PhD student Christalyn Rhodes named Harvard Horizons Scholar

Christalyn Rhodes

December 13, 2016 – Christalyn Rhodes has been named a 2017 Harvard University Horizons Scholar. Rhodes is a Ph.D. student in Biological Sciences in Public Health at Harvard T.H. Chan School of Public Health, and her thesis research focuses on how lung cells migrate in disease states. The Horizons Scholar award recognizes doctoral students whose work has the potential to reshape their disciplines. From across Harvard, Rhodes was one of only eight chosen for the honor.

In April 2017, Rhodes, along with the other Horizons Scholars, will give “TED”-style talks at Harvard’s Sanders Theatre. The group forms the fifth class of the Society of Horizons Scholars, a fellowship cohort that provides students with opportunities for professional and academic growth. To prepare for her talk, Rhodes will receive in-depth mentoring over the next few months on the art of effective presentation. Rhodes’ talk will focus on the movement of lung cells in asthma and viral infection.

For the past three years, Rhodes has worked in the labs of Jin-Ah Park and Jeffrey Fredberg at Harvard Chan School, on research at the intersection of physics and biology. They have found that, in people with asthma, the epithelial cells that line the lungs swirl about in an “unjammed” fashion, unlike normal cells, which exist in a “jammed” state like tiles on the floor.

More recently, the researchers were surprised to find unjammed cell movement in people with a common cold. “No one knew that viruses could make cells move,” Rhodes said. “Our data are the first to show that when you get a viral infection, cells begin to travel.” While it’s been known that viral infection can be an asthma trigger, and has been implicated in disease progression, how this happens has remained unclear. The recent discovery suggests new paths for looking at cell behavior in infections and in asthma—and the relation between the two—and may also be important for studying cancer, in which epithelial cells and their migration play major roles.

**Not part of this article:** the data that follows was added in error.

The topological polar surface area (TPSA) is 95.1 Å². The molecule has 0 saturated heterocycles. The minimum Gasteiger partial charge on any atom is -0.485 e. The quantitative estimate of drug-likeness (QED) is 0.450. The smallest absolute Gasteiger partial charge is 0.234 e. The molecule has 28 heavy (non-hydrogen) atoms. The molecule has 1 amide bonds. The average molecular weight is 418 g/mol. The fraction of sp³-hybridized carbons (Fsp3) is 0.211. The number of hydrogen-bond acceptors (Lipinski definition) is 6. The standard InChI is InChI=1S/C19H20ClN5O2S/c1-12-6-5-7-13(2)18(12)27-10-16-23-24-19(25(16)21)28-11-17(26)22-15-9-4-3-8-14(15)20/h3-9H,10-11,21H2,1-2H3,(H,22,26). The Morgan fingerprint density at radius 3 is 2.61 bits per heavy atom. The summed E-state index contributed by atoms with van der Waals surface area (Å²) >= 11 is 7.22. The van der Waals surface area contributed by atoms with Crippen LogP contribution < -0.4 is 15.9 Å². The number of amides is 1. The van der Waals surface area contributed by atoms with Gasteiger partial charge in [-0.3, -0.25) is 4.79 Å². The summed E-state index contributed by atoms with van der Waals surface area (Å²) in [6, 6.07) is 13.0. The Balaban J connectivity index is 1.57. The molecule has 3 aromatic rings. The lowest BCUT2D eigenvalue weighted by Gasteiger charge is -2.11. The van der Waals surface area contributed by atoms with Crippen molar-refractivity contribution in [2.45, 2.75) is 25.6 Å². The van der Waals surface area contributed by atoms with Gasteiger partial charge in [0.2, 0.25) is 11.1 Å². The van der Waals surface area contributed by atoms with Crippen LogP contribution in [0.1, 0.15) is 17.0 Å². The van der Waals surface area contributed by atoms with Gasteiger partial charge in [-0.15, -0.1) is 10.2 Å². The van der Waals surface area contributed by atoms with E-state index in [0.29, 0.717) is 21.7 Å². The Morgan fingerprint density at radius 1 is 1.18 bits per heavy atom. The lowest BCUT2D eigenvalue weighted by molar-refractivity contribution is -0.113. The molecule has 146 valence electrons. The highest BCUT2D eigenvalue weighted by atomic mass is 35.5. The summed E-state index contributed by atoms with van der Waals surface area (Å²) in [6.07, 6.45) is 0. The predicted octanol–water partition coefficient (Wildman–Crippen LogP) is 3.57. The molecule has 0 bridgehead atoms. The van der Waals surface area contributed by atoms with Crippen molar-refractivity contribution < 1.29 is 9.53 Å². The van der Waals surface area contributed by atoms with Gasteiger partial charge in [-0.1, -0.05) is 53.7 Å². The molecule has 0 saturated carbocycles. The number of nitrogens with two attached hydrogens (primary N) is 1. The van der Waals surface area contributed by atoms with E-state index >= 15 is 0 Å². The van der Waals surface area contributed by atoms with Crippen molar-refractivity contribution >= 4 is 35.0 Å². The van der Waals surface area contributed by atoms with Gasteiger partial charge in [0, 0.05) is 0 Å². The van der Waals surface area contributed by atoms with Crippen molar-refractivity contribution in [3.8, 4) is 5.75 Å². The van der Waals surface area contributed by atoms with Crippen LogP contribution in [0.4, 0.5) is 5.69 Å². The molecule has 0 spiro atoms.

Rhodes said she became interested in attending graduate school while working as an electronic microscopist at the Children’s Medical Center of Dallas, studying a disorder called primary ciliary dyskinesia, which is characterized by chronic respiratory tract infections.

“On a weekly basis I would see children coming in with chronically recurring cold infections because of a poorly functioning thin layer of cells that line the lung,” Rhodes recalled. “My heart was broken for these children and I wanted to study the cells and their function and how that related to disease states—and that led me to Jeff and Jin-Ah’s work.”

Fredberg, professor of bioengineering and physiology at Harvard Chan School, called Rhodes “incredibly curiosity-driven.” Park, who is Mark and Catherine Winkler assistant professor of airway biology, praised Rhodes’ energy and enthusiasm. “She is really able to bridge the fields of physics and biology in a very creative way,” Park said.

Rhodes is excited about the opportunity to share details of her research, which involves advanced microscopy techniques and novel ways of analyzing images to probe how epithelial cells react in various disease states, at next April’s talk.

“Our project has lots of generalizable applications and contributes much to our current understanding of asthma—how people develop asthma and why people have asthma attacks,” she said. “I want to share what we’ve learned with as many people as I possibly can, and being a Horizons Scholar seems like a really great platform to do that.”

Karen Feldscher

photo: Sarah Sholes